Nine given stiff sentences in Tanzania for ivory possession

Nairobi, Kenya | AFP | A Tanzanian court has sentenced nine people to at least 25 years in prison for illegal possession of ivory, as part of efforts to discourage poaching in one of the worst-hit countries.

According to court documents seen by AFP Saturday, the accused, including two police officers, had been “found in possession of 70 elephant tusks”.

The two policemen were sentenced on Friday to 35 years in prison, and the six others to 25 years each.

In a separate case in the north of the country a man was on Friday sentenced to 20 years in prison for possession of eight tusks, a court official told AFP.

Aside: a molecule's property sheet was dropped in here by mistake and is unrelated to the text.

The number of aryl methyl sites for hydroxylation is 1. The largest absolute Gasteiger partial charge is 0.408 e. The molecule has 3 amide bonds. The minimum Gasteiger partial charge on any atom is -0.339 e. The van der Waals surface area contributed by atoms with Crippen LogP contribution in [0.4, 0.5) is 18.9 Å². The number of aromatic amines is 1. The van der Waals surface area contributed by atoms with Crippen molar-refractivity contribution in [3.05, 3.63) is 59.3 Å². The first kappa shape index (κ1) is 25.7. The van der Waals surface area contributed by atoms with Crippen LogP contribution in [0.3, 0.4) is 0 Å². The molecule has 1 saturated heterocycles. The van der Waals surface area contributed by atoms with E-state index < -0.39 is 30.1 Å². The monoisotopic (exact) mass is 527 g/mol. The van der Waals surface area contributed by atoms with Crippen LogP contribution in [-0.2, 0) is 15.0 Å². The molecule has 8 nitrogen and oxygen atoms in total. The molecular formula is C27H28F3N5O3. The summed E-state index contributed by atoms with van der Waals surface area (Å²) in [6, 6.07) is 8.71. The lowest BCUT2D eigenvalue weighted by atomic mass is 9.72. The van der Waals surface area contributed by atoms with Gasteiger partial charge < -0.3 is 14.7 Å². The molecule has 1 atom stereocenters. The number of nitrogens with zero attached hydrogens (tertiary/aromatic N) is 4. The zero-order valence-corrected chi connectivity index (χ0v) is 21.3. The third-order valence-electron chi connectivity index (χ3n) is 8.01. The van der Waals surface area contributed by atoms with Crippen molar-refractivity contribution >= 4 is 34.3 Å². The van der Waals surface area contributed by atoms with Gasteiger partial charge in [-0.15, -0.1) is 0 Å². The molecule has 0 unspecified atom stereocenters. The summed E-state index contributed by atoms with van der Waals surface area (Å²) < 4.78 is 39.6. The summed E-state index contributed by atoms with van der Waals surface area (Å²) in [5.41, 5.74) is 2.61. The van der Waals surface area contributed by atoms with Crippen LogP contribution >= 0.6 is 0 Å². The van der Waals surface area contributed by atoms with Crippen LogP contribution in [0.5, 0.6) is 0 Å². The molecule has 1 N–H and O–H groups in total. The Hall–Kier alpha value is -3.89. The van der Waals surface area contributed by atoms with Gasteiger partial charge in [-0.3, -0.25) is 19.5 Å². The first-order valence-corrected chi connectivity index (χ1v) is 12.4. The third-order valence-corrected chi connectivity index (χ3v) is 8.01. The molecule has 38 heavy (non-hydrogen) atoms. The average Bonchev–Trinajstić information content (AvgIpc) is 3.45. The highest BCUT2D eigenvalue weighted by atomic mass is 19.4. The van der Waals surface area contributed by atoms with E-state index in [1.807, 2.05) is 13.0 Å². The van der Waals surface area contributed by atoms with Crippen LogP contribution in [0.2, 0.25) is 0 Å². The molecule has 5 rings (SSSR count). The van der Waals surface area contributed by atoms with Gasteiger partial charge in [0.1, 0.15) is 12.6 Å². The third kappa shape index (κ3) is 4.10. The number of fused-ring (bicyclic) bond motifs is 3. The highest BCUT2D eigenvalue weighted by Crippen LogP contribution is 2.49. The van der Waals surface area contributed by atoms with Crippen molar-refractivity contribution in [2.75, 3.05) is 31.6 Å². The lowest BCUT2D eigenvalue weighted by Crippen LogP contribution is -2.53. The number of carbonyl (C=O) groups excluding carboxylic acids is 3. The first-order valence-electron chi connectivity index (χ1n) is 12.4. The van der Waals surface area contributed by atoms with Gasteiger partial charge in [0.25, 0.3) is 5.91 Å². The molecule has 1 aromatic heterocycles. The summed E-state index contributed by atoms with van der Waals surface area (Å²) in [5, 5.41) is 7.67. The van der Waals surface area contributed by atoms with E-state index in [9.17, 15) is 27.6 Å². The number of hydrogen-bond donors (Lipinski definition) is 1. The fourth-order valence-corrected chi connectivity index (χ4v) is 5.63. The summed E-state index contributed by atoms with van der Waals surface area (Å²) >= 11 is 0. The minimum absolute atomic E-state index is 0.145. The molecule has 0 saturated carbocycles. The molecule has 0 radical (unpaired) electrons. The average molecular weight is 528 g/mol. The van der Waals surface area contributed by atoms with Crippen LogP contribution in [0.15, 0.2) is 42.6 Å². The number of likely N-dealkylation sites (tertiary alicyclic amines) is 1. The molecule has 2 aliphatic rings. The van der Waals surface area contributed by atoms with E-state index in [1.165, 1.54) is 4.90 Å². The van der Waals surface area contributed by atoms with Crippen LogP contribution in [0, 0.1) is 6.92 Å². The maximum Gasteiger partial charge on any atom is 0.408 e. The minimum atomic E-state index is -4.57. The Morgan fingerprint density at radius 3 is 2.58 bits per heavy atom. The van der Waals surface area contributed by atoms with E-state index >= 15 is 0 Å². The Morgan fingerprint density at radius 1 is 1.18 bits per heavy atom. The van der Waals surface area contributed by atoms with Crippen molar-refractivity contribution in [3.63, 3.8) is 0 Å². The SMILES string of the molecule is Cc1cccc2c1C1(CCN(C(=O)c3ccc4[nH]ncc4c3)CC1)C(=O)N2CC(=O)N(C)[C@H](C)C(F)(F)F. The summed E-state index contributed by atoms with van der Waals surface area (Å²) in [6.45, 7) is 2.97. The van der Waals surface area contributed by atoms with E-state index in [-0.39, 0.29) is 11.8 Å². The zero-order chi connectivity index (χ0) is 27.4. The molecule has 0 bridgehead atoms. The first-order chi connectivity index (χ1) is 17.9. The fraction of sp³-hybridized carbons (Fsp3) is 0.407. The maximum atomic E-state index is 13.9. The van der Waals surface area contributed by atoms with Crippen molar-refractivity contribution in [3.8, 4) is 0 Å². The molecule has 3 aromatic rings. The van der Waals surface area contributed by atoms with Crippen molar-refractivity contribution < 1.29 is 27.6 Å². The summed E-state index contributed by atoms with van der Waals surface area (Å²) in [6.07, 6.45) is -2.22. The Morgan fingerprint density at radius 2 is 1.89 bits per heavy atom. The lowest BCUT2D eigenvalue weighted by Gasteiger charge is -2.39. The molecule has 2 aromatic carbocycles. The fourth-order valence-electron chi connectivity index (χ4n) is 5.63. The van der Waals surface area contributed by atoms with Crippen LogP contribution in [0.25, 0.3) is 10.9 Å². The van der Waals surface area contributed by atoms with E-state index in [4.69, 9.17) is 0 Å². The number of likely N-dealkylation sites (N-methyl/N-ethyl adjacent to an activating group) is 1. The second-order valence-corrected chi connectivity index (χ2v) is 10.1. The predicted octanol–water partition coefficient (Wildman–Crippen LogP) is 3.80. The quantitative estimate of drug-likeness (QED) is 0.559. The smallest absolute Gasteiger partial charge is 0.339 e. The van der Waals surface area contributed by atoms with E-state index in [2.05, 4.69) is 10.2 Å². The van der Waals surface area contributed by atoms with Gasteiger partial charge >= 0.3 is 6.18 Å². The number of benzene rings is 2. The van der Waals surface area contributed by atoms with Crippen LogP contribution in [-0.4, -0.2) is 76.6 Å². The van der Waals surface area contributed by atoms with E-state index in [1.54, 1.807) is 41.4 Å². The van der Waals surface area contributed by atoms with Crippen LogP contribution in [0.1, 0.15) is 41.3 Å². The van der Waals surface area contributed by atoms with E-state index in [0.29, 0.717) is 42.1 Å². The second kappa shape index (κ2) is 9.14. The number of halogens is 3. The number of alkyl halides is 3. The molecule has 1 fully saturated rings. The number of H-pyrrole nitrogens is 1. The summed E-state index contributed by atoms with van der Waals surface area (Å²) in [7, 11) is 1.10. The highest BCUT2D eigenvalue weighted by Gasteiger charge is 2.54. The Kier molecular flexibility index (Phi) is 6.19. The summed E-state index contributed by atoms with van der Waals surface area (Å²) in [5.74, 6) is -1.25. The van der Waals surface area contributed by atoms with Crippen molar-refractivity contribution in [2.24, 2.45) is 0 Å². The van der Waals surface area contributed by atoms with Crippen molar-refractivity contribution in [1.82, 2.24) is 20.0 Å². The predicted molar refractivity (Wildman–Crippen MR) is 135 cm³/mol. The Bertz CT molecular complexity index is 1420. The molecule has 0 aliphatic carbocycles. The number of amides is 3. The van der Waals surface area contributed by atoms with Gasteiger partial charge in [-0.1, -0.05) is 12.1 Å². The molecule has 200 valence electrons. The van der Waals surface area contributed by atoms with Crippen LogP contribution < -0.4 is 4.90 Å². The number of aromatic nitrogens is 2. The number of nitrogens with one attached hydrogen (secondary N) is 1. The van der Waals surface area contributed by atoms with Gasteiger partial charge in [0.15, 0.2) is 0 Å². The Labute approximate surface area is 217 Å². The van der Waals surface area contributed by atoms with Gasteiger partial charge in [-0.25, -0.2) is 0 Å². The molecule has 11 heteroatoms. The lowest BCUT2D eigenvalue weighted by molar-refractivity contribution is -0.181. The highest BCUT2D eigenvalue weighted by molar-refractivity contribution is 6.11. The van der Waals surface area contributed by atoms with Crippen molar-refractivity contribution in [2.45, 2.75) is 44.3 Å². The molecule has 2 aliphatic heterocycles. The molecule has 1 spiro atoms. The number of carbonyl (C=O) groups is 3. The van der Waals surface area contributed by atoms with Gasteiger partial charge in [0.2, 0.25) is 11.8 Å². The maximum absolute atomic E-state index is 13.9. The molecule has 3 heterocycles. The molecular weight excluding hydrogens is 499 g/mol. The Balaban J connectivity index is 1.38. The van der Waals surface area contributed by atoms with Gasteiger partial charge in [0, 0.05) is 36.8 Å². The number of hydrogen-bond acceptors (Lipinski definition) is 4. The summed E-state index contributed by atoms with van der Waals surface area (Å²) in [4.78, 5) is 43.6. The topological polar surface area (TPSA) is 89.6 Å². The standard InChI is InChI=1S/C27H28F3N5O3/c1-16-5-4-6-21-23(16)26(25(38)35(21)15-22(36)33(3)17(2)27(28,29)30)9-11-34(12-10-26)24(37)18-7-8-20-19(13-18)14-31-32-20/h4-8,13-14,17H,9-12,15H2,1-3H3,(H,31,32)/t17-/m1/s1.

Tanzania has been one of the worst hit by elephant poaching, losing over 66,000 elephants in the last decade.

However, the National and Transnational Serious Crimes Investigation Unit (NTSCIU) has scored some massive successes in recent years, arresting nearly 900 poachers and illegal ivory traders.

In August, leading South African conservationist Wayne Lotter, who co-founded the PAMS foundation that finances the NTSCIU, was shot dead in Dar es Salaam in an incident some believe was linked to his work.

Source
AFRICA – The Independent Uganda:

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